It may be packed with picture presets and sports a neat design, but this budget PJ still falls short
First impressions of the unboxed H1080 from Vivitek are promising. Its exterior manages a combination of seriousness and glamour - with its glossy white finish - that we don’t often see in the budget projector world.
Connections, meanwhile, do the business perfectly well thanks to the provision of two HDMIs, a D-Sub PC port, and component/S-Video/composite video analogue options. There’s even a 12V trigger port you could use for driving a motorised projector screen.
Look deeper into the H1080's specs, though, and alarm bells start to ring. While it does deliver a Full HD resolution like its nearest budget prjector rivals, it does not supporting 3D playback and can only claim a contrast ratio of 5,000:1 and a maximum brightness of 1,800 ANSI Lumens - figures that are significantly lower than many of its close competitors.
Even the claimed output of 5W for the H1080’s built-in speaker system is low, and this lack of oomph is clearly evident in the tinny, trapped nature of the sound it produces. This would all be easier to take if the H1080 was significantly cheaper than its rivals, but at around £720 it’s actually more expensive than the BenQ W1070, and not much cheaper than the Optoma HD25.
There is a little early good news, though, as the H1080 provides more optical zoom than you often see with sub-£800 PJs. However, it doesn’t manage any vertical image shifting. Keystone correction is offered instead.
Heading into the H1080’s surprisingly professional-looking onscreen menus, you'll find a good combination of settings, including three user-definable picture memories, and three preset ones based around Movie, Bright and Normal themes. There's also a wide variety of gamma settings, and a degree of colour management allowing you to adjust the hue, saturation and gain of the six primary image colours.
Unfortunately, no amount of playing with the H1080’s various picture adjustments can get around the fact that its picture quality just isn't up to scratch.
The main reason for this is that it just can’t compete where contrast is concerned. Dark scenes like the subterranean sequences in There Will Be Blood or my favourite torture test – Chapter 12 of the final instalment in the Harry Potter... franchise – all suffer due to the amount of greyness hanging over black parts of the picture and the heavy amounts of shadow detail that gets crushed out of the image. This latter problem means that large chunks of dark shots look more or less completely flat and hollow.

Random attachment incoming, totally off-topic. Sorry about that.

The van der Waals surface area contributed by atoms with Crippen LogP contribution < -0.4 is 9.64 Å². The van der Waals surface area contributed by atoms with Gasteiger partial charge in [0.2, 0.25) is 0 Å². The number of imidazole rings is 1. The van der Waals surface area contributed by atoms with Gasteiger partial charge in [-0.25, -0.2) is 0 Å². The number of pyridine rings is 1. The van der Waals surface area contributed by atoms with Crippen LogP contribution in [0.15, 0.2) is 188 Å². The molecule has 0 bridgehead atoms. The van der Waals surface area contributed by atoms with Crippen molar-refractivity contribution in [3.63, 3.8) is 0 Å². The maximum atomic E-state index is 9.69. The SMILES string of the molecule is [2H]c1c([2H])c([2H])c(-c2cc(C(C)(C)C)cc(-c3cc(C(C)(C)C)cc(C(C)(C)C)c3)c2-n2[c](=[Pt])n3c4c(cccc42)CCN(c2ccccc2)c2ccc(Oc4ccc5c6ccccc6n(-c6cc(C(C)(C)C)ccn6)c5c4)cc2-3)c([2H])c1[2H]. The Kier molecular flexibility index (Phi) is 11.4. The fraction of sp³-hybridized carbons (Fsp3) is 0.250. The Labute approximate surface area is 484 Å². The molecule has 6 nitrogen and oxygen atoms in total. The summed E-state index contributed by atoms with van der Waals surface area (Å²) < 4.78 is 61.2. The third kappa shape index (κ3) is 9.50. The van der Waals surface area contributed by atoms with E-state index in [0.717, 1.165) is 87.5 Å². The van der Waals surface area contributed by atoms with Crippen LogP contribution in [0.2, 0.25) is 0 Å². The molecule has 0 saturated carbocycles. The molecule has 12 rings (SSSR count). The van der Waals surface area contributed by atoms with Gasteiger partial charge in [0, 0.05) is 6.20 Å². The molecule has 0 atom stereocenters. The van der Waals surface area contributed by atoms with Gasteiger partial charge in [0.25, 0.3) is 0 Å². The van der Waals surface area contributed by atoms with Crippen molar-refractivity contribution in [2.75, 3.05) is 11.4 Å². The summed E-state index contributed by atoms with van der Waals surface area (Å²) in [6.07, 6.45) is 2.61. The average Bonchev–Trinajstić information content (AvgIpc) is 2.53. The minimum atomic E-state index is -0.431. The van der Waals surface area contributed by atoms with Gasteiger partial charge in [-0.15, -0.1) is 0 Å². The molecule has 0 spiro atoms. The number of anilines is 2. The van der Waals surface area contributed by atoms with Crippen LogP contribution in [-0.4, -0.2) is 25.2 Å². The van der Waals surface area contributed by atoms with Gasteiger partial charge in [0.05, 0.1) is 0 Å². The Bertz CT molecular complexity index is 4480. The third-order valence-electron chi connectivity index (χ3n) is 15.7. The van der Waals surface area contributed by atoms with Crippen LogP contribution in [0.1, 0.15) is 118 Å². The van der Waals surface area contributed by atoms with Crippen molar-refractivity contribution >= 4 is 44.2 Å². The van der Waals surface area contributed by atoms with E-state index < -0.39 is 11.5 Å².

In my experience, contrast problems like this generally lead to colour issues too, and so it proves on the Vivitek. The projector's palette holds up quite well with bright, colourful fare – especially animated movies like Toy Story 3 – but hues are impinged upon by a fairly strong greeny yellow undertone during darker moments. Also a problem for the H1080 is the rainbow effect.
Despite all of the above, the H1080 does get a few things right. It runs phenomenally quietly for such a cheap unit, and its images look sharp and detailed without becoming grainy or forced. Motion is adequate, too; there’s a little judder, but minimal blur and no sign of fizzing noise.
Overall, though, while Vivitek's H1080 might have passed muster a couple of years back, it just isn’t good enough to warrant a £720 price tag in today’s budget projection world, especially as it doesn't give buyers the option to sample 3D.
Price: £720 Approx
Highs: Good build quality and design; decent amount of zoom; runs extremely quietly
Lows: Poor contrast performance; some rainbow effect; colour issues during dark scenes; no 3D playback
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